#11204  Musical instrumentsSolved By:  peter  Theory Difficulty:  easy  Coding Difficulty:  easy  Algorithms Used:  math
 Solution Description:  I completely overthought this problem the first time, and the second time.
It's simply a combinatorics solution. Create an instruments array, and increment the elements corresponding to the students' first choices. The other choices are irrelevant.
Now, just go through the array, and multiply all the elements > 1 together. There's your answer!
This is because for each instrument in competition, there are n students that could have it (where n is the number of students with it as a first priority).
From there it's simply the combinations of students for each instrument.
At first I thought this was a DP  although I'm sure you could probably think one up. Then I misread the question, and thought that in addition to the correct solution above, you had to multiply THAT by all the combinations of students who didn't get the instrument they wanted  getting instruments they don't want.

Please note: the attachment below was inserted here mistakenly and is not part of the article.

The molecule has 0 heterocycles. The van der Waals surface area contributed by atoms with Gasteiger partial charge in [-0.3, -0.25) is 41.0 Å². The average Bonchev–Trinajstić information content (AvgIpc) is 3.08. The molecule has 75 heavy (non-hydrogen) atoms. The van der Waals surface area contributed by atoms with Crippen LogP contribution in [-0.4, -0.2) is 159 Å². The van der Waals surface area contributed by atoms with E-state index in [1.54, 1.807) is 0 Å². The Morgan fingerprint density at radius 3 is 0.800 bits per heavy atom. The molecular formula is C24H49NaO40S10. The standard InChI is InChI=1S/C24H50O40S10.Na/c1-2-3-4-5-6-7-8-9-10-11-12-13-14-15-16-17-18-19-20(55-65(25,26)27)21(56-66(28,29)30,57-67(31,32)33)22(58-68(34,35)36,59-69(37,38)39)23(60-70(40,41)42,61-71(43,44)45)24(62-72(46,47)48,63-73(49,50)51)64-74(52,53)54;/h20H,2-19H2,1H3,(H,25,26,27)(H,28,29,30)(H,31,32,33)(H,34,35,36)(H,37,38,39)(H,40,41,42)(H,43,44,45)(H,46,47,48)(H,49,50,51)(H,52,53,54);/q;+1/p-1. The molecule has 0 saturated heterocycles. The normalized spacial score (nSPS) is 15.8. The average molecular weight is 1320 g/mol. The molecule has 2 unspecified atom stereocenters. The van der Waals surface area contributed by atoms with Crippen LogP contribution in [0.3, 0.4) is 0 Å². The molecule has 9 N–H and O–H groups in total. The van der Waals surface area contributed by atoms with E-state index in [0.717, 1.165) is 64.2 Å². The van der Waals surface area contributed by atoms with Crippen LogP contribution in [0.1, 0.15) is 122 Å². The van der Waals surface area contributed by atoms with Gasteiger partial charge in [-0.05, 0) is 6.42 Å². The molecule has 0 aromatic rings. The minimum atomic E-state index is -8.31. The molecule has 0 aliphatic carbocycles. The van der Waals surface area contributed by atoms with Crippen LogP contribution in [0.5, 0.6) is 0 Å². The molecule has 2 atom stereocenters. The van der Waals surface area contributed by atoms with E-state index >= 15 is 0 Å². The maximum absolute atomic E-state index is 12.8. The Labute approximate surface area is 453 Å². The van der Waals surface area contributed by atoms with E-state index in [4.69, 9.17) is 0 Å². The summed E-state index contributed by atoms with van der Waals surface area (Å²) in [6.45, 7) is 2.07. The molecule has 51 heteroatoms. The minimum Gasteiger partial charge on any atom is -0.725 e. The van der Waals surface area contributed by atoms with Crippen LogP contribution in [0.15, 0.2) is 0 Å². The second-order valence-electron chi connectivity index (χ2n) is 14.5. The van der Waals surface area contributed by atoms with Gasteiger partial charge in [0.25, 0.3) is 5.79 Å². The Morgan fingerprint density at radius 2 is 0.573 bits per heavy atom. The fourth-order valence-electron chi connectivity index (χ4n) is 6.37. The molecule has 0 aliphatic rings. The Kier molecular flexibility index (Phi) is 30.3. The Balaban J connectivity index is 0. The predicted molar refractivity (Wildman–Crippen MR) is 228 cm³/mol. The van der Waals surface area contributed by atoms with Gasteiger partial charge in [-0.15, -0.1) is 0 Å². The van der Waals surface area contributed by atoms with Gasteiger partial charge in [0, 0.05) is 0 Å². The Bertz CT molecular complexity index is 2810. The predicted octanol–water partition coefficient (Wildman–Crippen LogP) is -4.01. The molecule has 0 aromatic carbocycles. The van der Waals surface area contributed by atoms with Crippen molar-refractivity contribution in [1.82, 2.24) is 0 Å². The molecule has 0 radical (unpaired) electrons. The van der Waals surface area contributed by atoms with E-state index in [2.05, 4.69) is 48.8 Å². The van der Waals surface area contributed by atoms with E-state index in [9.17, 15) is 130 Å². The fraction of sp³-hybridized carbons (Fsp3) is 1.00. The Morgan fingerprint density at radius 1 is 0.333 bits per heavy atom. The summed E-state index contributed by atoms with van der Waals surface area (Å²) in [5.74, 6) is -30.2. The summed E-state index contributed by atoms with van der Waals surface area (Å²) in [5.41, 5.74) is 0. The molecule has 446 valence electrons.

Solved By:  wesley  Theory Difficulty:  trivial  Coding Difficulty:  trivial  Algorithms Used:  sorting
 Solution Description:  The only thing that matters in the input is which instrument is priority 1 for each student. We want the number of ways to maximize how many priority 1 instruments get assigned.
If there are no conflicts for priority 1 instruments, then there is only 1 way to assign them: give everybody what they want. When more than one student wants the same instrument though, then we can choose any of them.
So, if 2 students want instrument A, 4 students want instrument B, and 3 want instrument C, then we must pick one student from each group. There are 2*4*3 ways of doing this, so the answer is 24.
Keep an array, a[], where a[i] is the number of students that have priority 1 for instrument i. Output the product of all nonzero cells in a[]. 
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